"the various prospectuses . . . indicate better than anything else
the bases of Mark Twain's popularity"
-- Hamlin Hill

The Sales Prospectus

The point of the subscription system was to sell a book before it was published. It was MT's policy, in fact, not to publish a work until 40,000 copies had been sold. Neither the agent selling it nor the reader buying it could see a work like Huck Finn as we know the text. They relied on the prospectus of the novel.


Sometimes called a "canvassing book" or a "sales dummy," a prospectus was put together by a publisher out of sample pages from a forthcoming book. It was designed to catch a consumer's eye, so the cover was often quite fancy (as you can see from this cover of the prospectus of Life on the Mississippi), and the book's illustrations were often more prominently featured than its text. Agents were instructed to keep the prospectus in their own hands, while displaying various pictures and reading selected passages to the customer. Once someone had agreed to purchase, agents offered them samples of the different bindings available, always making sure to recommend the most expensive options -- as one agent's manual put it, "These not only pay the Agent far the best, but the CUSTOMER is invariably better satisfied." (The sample bindings and the list of prices for Life on the Mississippi are displayed below.)


It's not clear what direct role MT played in deciding which parts of his works to include in the prospectuses. He certainly appreciated their importance. When Huck Finn was in production at his own publishing company, MT wrote Charles Webster: "As fast as [the illustrator] gets through with the chapters, take them & read & select your matter for your canvassing book. . . . Remember," he added, referring to the prospectus for Life on the Mississippi displayed here, "Osgood fooled away no end of time on his canvassing book, & then got out one that was eminently calculated to destroy the sale."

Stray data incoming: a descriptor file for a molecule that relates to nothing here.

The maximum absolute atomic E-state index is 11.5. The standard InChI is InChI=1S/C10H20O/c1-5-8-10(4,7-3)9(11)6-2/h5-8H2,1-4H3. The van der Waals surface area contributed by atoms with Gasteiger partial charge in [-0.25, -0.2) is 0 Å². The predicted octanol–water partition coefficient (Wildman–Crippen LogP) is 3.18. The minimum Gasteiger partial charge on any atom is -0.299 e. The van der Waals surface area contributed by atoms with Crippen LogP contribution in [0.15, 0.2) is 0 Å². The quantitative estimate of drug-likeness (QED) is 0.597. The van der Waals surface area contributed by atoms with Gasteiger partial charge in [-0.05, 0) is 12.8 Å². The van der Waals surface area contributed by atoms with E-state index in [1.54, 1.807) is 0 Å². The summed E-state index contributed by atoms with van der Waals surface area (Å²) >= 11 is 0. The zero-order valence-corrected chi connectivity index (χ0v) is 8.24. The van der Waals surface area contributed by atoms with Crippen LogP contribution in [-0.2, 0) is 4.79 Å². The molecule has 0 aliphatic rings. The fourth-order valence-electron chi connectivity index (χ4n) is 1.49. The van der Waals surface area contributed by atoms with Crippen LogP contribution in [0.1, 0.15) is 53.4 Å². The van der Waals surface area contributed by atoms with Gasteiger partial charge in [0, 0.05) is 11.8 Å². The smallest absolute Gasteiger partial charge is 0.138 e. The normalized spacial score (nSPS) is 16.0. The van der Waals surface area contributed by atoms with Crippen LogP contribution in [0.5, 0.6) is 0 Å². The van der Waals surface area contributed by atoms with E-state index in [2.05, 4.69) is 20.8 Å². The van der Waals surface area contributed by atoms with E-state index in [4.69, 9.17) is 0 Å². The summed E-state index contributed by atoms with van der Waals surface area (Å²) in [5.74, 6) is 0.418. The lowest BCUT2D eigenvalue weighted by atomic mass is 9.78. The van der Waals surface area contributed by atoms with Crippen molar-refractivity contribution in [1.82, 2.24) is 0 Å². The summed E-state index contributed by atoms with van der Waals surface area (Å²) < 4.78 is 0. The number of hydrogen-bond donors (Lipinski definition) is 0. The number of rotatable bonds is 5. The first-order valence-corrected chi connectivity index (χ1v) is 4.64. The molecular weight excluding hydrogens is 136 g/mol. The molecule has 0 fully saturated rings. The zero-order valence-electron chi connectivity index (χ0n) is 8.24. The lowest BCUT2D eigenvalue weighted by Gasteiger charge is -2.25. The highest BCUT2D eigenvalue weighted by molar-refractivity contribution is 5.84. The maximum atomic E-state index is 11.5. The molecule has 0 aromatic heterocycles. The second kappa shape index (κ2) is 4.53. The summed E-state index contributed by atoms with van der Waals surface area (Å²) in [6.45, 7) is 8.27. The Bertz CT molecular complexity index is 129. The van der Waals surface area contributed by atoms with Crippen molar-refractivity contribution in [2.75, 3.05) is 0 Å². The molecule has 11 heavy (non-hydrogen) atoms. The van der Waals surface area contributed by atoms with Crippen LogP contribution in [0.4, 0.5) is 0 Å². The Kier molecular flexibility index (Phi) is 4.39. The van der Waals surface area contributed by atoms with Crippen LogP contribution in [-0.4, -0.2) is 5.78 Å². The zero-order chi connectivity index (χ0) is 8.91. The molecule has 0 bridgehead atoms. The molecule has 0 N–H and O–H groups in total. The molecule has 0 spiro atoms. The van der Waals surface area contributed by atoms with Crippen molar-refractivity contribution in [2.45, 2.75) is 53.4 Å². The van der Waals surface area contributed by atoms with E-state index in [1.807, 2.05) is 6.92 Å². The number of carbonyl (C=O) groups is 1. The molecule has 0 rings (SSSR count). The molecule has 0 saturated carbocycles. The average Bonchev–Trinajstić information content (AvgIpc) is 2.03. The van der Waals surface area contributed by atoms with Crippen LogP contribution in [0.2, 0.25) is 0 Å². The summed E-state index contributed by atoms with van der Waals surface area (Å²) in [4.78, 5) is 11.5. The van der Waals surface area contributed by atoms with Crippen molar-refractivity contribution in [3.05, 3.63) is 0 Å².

MT's last remark indicates how much the prospectuses of his books reveal about the dynamics of his career. Because they were calculated to present MT's works as attractively as possible, from their contents we can see how his books were defined for the public that MT originally wrote them for. It is a crude but graphic index to what MT and his publishers thought his audience would like about a particular text.


A prospectus re-presents the work of literature as a commodity in a very blunt way -- though frankness is not its chief characteristic. As with the famous "Notice" MT attached to the front of Huck Finn, in creating a prospectus MT and his publishers were perfectly willing to mislead potential readers. The main goal was to suggest how much -- in size and weight as well as amusement and instruction -- buyers will get for their money. Little effort was made to preserve anything like the aesthetic integrity of a work, so that, for example, the prospectus of Innocents Abroad features in the beginning many serious full-page illustrations of scenes from the Holy Land -- even though the narrative doesn't get there until the end, and even though MT's text treats those same scenes in a very different spirit. Religious works were an early staple of subscription firms, and an agent could use the prospectus of Innocents to sell the book that way.


It's also surprising to see how little effort a prospectus makes to arouse a curiosity that can only be satisfied by buying the book. In some sense the modern equivalent to the prospectus is the movie preview, but movie previews would never give away the whole story as, for example, the prospectus of Tom Sawyer does, when its sample pages include Tom rescuing Becky from the cave, and the death of Joe, and the fact that Tom finds the treasure. The apparent indifference of MT and his publishers to this way of hooking a audience can probably be attributed to the typical character of subscription books before MT used the system to market his novels. The typical big subscription book wasn't conceived as an aesthetic whole, or a particular kind of reading experience, but as a kind of bulk package consisting of elegant binding, good paper and copious illustrations held together by some kind of text. If the subscription system encouraged MT to write in certain ways, I think it encouraged his readers to read in certain ways too -- ways that a consideration of the prospectuses which mediated between MT and his readers can help us appreciate. For this reason the archive reproduces the prospectuses for Innocents Abroad, and Roughing It, and Tom Sawyer, and Huck Finn, and Connecticut Yankee, and Pudd'nhead Wilson.

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